Digital Signal Processing Lab

 

 

The digital signal processing (DSP) lab houses the activities of several SenSIP faculty. Digital signal processing emerged as a research area in the 1960s and is now a mature field enabling a wide range of technologies including multimedia, entertainment, cellular communications, automotive and defense applications. Successful modern products, such as MP3 players and high definition (HDTV) systems, use sophisticated signal processing algorithms implemented on DSP chips. Research in the field includes speech analysis, filter design and implementation, adaptive filtering, spectral estimation, time-frequency signal processing, radar and sonar, image processing and low power signal processing. The faculty affiliated with the DSP lab include Professors C. Chakrabarti, D. Cochran, L. Karam, A. Papandreou- Suppappola and A. Spanias. The group has recently established a Real-Time Embedded Signal Processing (RESP) laboratory with support from Motorola, Freescale, Texas Instruments, National Instruments, and Tektronix. Theoretical research includes development of new signal analysis algorithms while experimental and application research involves real-time system design, software development, and fast power-aware implementations.

 

 

Capabilities

  • Filter and adaptive filter design algorithms.

  • Real-time DSP algorithms.

  • Algorithms for detecting and analyzing time-varying signals and estimating their parameters.

  • Sampling algorithms and algorithms for discrete harmonic analysis.

 

Product

  • DSP software tools for speech and image signals

  • Algorithms and software for spectral analysis.

 

Publications

  • G.W. Pan, K. Wang, and D. Cochran, "Coifman Wavelets in 3-D Scattering from Very Rough Random Surfaces," IEEE Transactions on Antennas and Propagation, Volume. AP-52, Issue 11, Page 3096-3103, November 2004.

  • S. Azizi and D. Cochran, "Reproducing Kernel Structure in Time-Warped Spaces with Applications to Wavelets," IEEE Transactions on Information Theory, Volume. 48, issue ?, Page 3, March 2002.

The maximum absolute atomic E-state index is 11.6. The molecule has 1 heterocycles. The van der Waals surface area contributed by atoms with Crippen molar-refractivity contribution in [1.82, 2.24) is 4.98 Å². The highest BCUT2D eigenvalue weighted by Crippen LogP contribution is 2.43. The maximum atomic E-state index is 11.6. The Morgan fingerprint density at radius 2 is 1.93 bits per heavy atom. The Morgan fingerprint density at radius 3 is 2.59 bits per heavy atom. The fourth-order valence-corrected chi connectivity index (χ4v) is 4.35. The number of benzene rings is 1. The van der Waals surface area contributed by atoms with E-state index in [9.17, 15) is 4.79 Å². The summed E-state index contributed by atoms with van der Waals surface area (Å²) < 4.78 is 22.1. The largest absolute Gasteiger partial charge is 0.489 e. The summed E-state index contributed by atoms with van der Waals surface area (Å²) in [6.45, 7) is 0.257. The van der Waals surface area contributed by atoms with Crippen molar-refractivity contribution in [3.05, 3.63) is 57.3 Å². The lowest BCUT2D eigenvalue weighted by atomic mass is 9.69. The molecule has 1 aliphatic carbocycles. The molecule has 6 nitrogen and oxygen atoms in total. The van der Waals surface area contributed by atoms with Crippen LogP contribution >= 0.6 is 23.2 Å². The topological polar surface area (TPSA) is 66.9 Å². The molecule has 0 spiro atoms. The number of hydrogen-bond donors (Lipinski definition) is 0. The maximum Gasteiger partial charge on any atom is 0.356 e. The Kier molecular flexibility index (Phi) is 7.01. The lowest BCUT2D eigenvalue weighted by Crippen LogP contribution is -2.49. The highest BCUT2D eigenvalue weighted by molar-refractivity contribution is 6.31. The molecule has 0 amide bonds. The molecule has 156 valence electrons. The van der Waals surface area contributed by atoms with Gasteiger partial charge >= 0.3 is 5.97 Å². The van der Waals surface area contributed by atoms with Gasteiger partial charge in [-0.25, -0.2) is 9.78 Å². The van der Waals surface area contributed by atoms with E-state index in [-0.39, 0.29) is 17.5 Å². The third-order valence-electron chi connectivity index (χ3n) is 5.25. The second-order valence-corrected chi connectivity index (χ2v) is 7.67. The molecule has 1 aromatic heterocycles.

• R. Ferzli and L. J. Karam, "An Online Web-Based Real-Time Digital Signal Processing Course," IEEE Frontiers in Education Conference (FIE), Volume., Issue, Page October 2006.

  • M. Y. Hasan, L. J. Karam, M. Falkinburg, A. Helwig, and M. Ronning, "Canonic Signed Digital Filter Design," IEEE Signal Processing Letters, Volume 8, Issue, Page 167-169, June 2001.

  • A. Spanias, "Block time and frequency domain modified covariance algorithms for spectral analysis," IEEE Transactions on Signal Processing, Volume. 41, Issue 11, Page 3138 - 3152, November 1993.

  • J. Foutz, A. Spanias, S. Bellofiore, C. Balanis, "Adaptive eigen-projection beamforming algorithms for 1D and 2D antenna arrays," IEEE Antennas and Wireless Propagation Letters, Volume 2, Issue 1, Page 62-65, Month 2003.

  • S. P. Ebenezer, A. Papandreou-Suppappola, and S. Suppappola, ``Classification of Acoustic Emissions Using the Modified Matching Pursuit,'' EURASIP Journal on Applied Signal Processing, Volume, Issue Page 347-357, March 2004.

  • Y. Jiang and A. Papandreou-Suppappola, ``Discrete Time-frequency Characterizations of Dispersive Time-varying Systems,'' IEEE Transactions on Signal Processing, Volume, Issue, Page in print.

  • A. Papandreou-Suppappola, ed., “Applications in Time-Frequency Signal Processing.” Boca Raton, Florida: CRC Press, Volume, Issue Page, October 2002.

 

Grants

  • AFOSR: Wavelet analysis, D. Cochran.

  • Freescale: "Real-Time DSP Training," Jan. 2006 – May 2006, $5,500, L. Karam.

  • CEINT/Motorola: "Real-Time DSP Development," Aug. 2003 – Aug. 2004, $60,505, L. Karam.

  • Motorola: "Canonic Signed Digital Filter Design," May 1999 – Nov. 1999, $19,716, L. Karam.

  • NSF: “CAREER: Time-varying Signal Processing for Wideband Wireless Communications,'' Jan. 2002 – Dec. 2006, $350k, A. Papandreou-Suppappola.

  • NSF: "Time-frequency Analysis of Signals with Non-linear Structures,'' August 2000-May 2001, $75k, A. Papandreou.

 

Website

 

Curriculum

  • Digital Signal Processing (EEE407/591), Real-Time DSP Systems (EEE404), Time-frequency Signal Processing (EEE505), Spectral Estimation (EEE 506).

 

Past Doctoral Graduates

  • R. Martin

  • J. Trelewicz

  • R. Hedges

  • S. Azizi

  • A. Siefker

  • S. Shetty

 

Facilities

  • The DSP lab is on the fourth floor of the Goldwater Center (GWC) and houses several graduate students. The lab has a network of PC workstations equipped with a variety of signal processing tools including MATLAB toolboxes, the National instruments LabVIEW, numerical recipies and several other mathematical and signal analysis packages.